July 13, 2021 Jacky

Are You Too Smart To Be an Entrepreneur? 

3-minute read:

If you’re struggling to start your own business, you’ve probably had moments where you felt inadequate or even downright dumb. I know I have. But the problem might actually be that you’re too smart to be an entrepreneur, and that’s why you haven’t been able to leave your job and finally open that business you’ve been dreaming about for years. Wait, too smart? It sounds odd, but hear me out here!


Starting a business is hard. If we’re being realistic, you know you’re going to have months—or maybe even years—with little to no income. And you’re certainly not going to have health insurance, a 401k, or a fridge stocked with free drinks like so many established companies offer their employees. You’ll have to pay for all that out of pocket, and let’s face it—it might be a while before you can afford any of that, if ever! 


Basically, you would practically have to be an idiot to leave a well-paying job with benefits to start a company when the failure rates of new companies are so high. So smart people tend to stick with their steady 9-5 jobs, where they know they’ll be getting a paycheck every two weeks and maybe some perks on top of that—like paid time off, which you sure don’t get when you’re starting a business. When you look at the pros and cons, it’s really a wonder how anyone starts a business, especially when they’re intelligent and competent!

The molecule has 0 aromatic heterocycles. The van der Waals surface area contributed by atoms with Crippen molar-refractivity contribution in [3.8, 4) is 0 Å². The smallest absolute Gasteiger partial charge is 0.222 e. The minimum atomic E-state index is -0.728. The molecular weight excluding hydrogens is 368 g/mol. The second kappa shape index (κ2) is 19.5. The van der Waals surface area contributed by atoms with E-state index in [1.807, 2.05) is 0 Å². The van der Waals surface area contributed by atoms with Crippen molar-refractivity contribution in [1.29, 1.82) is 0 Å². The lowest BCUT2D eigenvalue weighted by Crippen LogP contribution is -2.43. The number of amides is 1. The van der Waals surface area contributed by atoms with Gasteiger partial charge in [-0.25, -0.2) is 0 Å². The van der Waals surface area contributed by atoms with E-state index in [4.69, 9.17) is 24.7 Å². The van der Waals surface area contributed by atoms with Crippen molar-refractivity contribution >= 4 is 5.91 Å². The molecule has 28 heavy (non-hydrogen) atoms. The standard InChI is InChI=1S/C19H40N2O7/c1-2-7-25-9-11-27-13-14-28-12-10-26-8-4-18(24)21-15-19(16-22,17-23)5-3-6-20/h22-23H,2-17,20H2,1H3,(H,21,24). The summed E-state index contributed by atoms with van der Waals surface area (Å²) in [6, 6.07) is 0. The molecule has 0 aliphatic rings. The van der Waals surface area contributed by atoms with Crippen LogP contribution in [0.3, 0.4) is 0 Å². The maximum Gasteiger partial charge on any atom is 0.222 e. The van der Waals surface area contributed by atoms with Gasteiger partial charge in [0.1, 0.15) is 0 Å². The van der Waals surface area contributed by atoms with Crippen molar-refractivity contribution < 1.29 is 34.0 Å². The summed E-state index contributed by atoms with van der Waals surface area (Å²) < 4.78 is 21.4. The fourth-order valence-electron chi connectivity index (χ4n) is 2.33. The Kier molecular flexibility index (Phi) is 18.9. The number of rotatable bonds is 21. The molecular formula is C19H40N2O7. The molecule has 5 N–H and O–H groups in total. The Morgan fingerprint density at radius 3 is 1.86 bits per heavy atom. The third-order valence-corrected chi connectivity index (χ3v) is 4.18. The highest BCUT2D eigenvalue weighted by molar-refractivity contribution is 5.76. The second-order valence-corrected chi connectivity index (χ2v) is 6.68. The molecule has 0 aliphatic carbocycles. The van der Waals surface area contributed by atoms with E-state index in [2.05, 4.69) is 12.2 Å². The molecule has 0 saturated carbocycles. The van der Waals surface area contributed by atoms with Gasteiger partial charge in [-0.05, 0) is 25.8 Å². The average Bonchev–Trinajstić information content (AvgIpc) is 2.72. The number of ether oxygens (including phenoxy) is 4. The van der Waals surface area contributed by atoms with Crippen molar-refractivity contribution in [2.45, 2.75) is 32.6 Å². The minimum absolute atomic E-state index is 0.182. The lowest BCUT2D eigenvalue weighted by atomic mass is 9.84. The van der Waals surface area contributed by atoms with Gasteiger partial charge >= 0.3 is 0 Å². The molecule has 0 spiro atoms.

Maybe that explains why so many smart people I’ve known never started their own business, and I’ve been around a lot of them. After all, I went to Rice University for my MBA, and I felt like many of the people I went to school with were absolutely on another level of intelligence. Personally, I never considered myself a super intelligent person, and after going to Rice with these colleagues, I was even more sure of that.


I started doubting myself, thinking these men and women were incredibly smart and would surely make great, successful business owners once they decided to become entrepreneurs. But eventually, I noticed that most never did. Sure, they talked about starting their own business a lot, but in the end, most stuck with the stable 9-5 jobs they had. 


That’s when I realized they were too smart to start. They’d rather stay with their well-paying jobs because that made the most logical sense to them. They suffered from analysis paralysis as many smart people do, and that stopped them from starting their own business. 


And it makes sense, because if you really thought about all the reasons you shouldn’t start a business, you would never start one! The bad often outweighs the good, especially in the beginning, and only a small percentage of people actually succeed. 


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